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Stories of Mystery edited by Rossiter Johnson


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Stories of Mystery edited by Rossiter Johnson

But when they reached the landing-place of the first flight, they saw the figure of a man standing in a corner, as if to make way for them. The flash from above fell upon his face, and again Antoine de Chaulieu recognized the features of Jacques Rollet.

From the circumstance of his wife preceding him, the figure was not observed by De Chaulieu till he was lifting his foot to place it on the top stair: the sudden shock caused him to miss the step, and without uttering a sound, he fell back, and never stopped until he reached the stones at the bottom.

The screams of Natalie brought the _concierge_ from below and the maids from above, and an attempt was made to raise the unfortunate man from the ground; but with cries of anguish he besought them to desist.

"Let me," he said, "die here. O God! what a dreadful vengeance is thine! Natalie, Natalie," he exclaimed to his wife, who was kneeling beside him, "to win fame, and fortune, and yourself, I committed a dreadful crime. With lying words I argued away the life of a fellow-creature, whom, whilst I uttered them, I half believed to be innocent; and now, when I have attained all I desired and reached the summit of my hopes, the Almighty has sent him back upon the earth to blast me with the sight. Three times this day--three times this day! Again! Again! Again!" And as he spoke, his wild and dilated eyes fixed themselves on one of the individuals that surrounded him.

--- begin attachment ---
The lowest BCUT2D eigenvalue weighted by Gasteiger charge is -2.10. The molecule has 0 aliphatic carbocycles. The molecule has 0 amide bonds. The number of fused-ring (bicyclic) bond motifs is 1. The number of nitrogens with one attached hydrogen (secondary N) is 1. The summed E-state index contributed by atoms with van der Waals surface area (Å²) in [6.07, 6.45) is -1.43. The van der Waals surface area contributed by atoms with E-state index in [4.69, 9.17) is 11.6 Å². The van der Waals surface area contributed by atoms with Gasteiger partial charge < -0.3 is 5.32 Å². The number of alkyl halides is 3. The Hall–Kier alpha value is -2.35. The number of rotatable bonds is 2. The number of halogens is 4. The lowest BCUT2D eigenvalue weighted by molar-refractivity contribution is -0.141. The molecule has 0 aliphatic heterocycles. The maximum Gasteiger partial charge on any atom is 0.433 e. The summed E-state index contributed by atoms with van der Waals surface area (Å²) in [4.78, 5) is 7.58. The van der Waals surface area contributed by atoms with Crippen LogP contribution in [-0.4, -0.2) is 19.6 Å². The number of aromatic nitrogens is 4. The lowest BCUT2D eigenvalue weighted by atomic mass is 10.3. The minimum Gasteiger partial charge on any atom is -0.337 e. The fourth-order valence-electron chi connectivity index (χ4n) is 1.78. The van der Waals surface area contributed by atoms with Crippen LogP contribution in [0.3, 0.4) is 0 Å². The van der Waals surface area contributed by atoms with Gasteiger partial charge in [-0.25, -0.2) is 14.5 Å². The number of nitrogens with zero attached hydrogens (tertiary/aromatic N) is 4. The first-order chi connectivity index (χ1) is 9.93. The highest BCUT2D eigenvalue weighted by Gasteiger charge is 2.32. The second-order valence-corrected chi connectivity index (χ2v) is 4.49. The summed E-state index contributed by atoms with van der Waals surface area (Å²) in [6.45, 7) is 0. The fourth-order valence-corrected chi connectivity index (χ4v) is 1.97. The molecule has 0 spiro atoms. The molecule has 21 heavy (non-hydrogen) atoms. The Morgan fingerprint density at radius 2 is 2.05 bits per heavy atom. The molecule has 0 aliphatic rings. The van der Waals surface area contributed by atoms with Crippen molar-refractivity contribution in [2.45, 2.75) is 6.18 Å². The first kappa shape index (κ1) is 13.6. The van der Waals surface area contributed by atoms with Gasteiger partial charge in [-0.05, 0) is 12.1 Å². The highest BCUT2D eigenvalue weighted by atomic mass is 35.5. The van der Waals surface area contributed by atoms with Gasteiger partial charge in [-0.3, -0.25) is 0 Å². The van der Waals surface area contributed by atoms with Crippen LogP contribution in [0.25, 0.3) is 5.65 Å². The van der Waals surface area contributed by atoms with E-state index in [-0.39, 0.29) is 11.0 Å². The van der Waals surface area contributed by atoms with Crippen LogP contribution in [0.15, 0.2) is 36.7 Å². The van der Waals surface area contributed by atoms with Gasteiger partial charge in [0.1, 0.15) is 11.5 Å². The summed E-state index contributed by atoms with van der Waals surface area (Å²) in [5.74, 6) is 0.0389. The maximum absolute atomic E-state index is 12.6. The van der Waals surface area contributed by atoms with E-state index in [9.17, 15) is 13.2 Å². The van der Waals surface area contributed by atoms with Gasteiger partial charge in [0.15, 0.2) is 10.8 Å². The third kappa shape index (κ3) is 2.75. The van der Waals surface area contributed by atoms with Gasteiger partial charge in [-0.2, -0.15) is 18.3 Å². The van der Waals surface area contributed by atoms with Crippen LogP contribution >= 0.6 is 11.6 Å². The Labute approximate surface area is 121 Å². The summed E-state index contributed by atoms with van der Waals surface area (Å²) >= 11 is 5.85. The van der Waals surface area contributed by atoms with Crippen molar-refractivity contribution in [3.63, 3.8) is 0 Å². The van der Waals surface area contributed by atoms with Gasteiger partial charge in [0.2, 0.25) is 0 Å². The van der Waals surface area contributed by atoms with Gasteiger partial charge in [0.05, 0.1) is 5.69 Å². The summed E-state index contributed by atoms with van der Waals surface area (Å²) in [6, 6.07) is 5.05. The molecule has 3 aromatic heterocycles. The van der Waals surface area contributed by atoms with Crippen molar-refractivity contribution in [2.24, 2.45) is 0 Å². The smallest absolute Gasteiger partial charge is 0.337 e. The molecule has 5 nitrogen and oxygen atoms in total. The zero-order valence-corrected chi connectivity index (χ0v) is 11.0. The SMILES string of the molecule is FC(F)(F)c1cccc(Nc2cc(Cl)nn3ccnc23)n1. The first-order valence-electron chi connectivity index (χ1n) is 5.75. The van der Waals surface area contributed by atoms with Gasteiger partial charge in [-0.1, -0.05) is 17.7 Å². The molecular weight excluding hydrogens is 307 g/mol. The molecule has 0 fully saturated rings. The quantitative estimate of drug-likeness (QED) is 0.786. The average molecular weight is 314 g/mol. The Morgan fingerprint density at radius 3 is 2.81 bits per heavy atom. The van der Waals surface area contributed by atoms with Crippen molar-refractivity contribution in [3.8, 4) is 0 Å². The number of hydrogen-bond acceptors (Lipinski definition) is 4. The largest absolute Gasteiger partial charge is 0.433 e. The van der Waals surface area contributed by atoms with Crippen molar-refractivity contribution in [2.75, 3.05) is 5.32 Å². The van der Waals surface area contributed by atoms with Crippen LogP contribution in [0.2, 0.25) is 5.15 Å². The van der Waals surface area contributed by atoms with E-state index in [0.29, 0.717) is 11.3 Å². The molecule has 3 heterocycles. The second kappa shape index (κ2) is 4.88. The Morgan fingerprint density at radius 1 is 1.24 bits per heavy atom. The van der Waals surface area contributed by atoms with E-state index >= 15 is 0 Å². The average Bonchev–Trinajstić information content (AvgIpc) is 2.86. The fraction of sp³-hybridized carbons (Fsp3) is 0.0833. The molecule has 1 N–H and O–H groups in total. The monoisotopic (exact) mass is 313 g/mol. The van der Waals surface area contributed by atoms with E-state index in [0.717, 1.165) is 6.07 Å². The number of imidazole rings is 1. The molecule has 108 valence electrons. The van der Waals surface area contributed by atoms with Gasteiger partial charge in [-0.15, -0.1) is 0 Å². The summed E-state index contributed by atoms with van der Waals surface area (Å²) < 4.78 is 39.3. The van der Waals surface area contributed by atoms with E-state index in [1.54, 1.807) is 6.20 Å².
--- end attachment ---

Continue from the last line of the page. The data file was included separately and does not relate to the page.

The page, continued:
"He is delirious," said they.

"No," said the stranger, "what he says is true enough, at least in part." And, bending over the expiring man, he added, "May Heaven forgive you, Antoine de Chaulieu! I am no apparition, but the veritable Jacques Rollet, who was saved by one who well knew my innocence. I may name him, for he is beyond the reach of the law now: it was Claperon, the jailer, who, in a fit of jealousy, had himself killed Alphonse de Bellefonds."

"But--but there were three," gasped Antoine.

"Yes, a miserable idiot, who had been so long in confinement for a murder that he was forgotten by the authorities, was substituted for me. At length I obtained, through the assistance of my sister, the position of _concierge_ in the Hotel Marboeuf, in the Rue Grange Bateliere. I entered on my new place yesterday evening, and was desired to awaken the gentleman on the third floor at seven o'clock. When I entered the room to do so, you were asleep; but before I had time to speak, you awoke, and I recognized your features in the glass. Knowing that I could not vindicate my innocence if you chose to seize me, I fled, and seeing an omnibus starting for St. Denis, I got on it with a vague idea of getting on to Calais and crossing the Channel to England. But having only a franc or two in my pocket, or indeed in the world, I did not know how to procure the means of going forward; and whilst I was lounging about the place, forming first one plan and then another, I saw you in the church, and, concluding that you were in pursuit of me, I thought the best way of eluding your vigilance was to make my way back to Paris as fast as I could; so I set off instantly, and walked all the way; but having no money to pay my night's lodging, I came here to borrow a couple of livres of my sister Claudine, who is a _brodeuse_ and resides _au cinquieme_."

"Thank Heaven!" exclaimed the dying man, "that sin is off my soul. Natalie, dear wife, farewell! Forgive--forgive all."

These were the last words he uttered; the priest, who had been summoned in haste, held up the cross before his failing sight; a few strong convulsions shook the poor bruised and mangled frame; and then all was still.

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